In other experiments, 40 males and 40 females were given dieldrin
    in the diet at a concentration of 75 ppm for 440 days. Twenty animals
    of each sex were used as controls. All the females and 22 males of the
    experimental group, and 5 control males died spontaneously before the
    end of the treatment. Seven males were killed in good conditions
    between 300 and 440 days and the last 11 males were killed after 440
    days. The liver/body-weight ratio was markedly increased in the rats
    killed during exposure, but it returned to normal after the end of it.
    "Lesions of the hepatic parenchyma that have been considered typical
    of exposure to the organochlorine insecticides in rats" were observed
    only in healthy animals killed during the treatment. Rats dying
    spontaneously or killed after withdrawal of the insecticide did not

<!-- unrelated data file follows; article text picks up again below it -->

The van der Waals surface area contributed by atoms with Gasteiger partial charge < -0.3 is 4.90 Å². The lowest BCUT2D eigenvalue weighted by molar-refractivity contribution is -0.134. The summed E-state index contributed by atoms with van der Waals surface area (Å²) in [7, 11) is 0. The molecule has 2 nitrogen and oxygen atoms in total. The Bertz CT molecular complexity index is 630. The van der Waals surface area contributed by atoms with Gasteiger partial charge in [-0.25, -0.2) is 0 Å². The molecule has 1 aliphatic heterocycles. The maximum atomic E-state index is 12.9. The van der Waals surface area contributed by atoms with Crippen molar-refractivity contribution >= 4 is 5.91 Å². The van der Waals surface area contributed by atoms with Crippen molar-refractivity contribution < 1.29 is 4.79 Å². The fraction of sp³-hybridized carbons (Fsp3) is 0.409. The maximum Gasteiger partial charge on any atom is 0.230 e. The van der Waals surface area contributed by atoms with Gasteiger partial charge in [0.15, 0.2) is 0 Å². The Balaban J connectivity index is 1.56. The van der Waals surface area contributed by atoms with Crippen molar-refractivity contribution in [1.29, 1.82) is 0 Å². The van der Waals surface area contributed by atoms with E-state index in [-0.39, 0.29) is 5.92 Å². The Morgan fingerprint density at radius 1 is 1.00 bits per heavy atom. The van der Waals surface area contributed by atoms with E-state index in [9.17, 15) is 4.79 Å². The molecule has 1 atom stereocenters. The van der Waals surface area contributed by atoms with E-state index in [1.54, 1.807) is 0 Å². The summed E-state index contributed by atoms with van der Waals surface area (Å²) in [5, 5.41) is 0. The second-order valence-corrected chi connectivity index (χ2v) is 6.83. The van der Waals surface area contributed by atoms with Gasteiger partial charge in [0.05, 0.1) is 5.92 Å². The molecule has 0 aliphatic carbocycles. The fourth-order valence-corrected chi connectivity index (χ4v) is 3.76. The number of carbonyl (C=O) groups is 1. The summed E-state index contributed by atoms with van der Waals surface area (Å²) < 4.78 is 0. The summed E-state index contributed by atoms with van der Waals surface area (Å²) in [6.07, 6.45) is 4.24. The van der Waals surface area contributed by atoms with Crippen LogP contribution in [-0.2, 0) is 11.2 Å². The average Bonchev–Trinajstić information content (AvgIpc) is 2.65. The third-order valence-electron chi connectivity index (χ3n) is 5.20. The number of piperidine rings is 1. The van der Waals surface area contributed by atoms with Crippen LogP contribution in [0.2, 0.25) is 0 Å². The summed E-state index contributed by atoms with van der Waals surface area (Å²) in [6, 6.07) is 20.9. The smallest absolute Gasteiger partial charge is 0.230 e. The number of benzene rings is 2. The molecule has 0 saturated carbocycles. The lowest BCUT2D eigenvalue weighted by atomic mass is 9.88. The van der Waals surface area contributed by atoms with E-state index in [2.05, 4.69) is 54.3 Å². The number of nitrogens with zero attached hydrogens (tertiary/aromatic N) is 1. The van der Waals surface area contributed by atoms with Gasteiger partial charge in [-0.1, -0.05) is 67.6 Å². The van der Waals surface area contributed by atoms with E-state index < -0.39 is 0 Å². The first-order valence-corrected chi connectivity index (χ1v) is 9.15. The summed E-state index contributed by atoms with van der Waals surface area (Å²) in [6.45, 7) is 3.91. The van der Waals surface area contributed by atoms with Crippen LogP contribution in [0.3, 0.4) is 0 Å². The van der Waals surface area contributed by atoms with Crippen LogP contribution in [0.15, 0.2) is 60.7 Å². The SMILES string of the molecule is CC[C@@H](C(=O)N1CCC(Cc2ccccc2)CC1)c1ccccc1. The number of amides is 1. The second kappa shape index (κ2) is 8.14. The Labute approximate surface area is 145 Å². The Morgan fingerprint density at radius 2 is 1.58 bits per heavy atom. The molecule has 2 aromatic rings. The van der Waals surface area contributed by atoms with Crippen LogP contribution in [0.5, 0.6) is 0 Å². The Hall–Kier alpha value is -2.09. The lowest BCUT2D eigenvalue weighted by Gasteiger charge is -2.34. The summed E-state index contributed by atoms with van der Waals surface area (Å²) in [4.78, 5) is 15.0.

show such type of change (Hunter et al., 1964).

         Ewes. Thirty-six ewes were given 0, 1, 5 or 25 ppm of dieldrin
    in their diets for a period of 40 months including 4 gestation
    periods. At 25 ppm lambs died shortly after birth. Liver function as
    well as other physiological tests on the ewes did not show any changes
    related to the treatment with dieldrin (Shell, 1963).

    Comments on the experimental studies reported

         The primary mode of action of dieldrin is on the central nervous
    system. This is the mechanism of death in acute poisoning. Symptoms of
    central nervous system stimulation are also seen after repeated high
    doses. Repeated doses at lower levels give rise to liver damage and in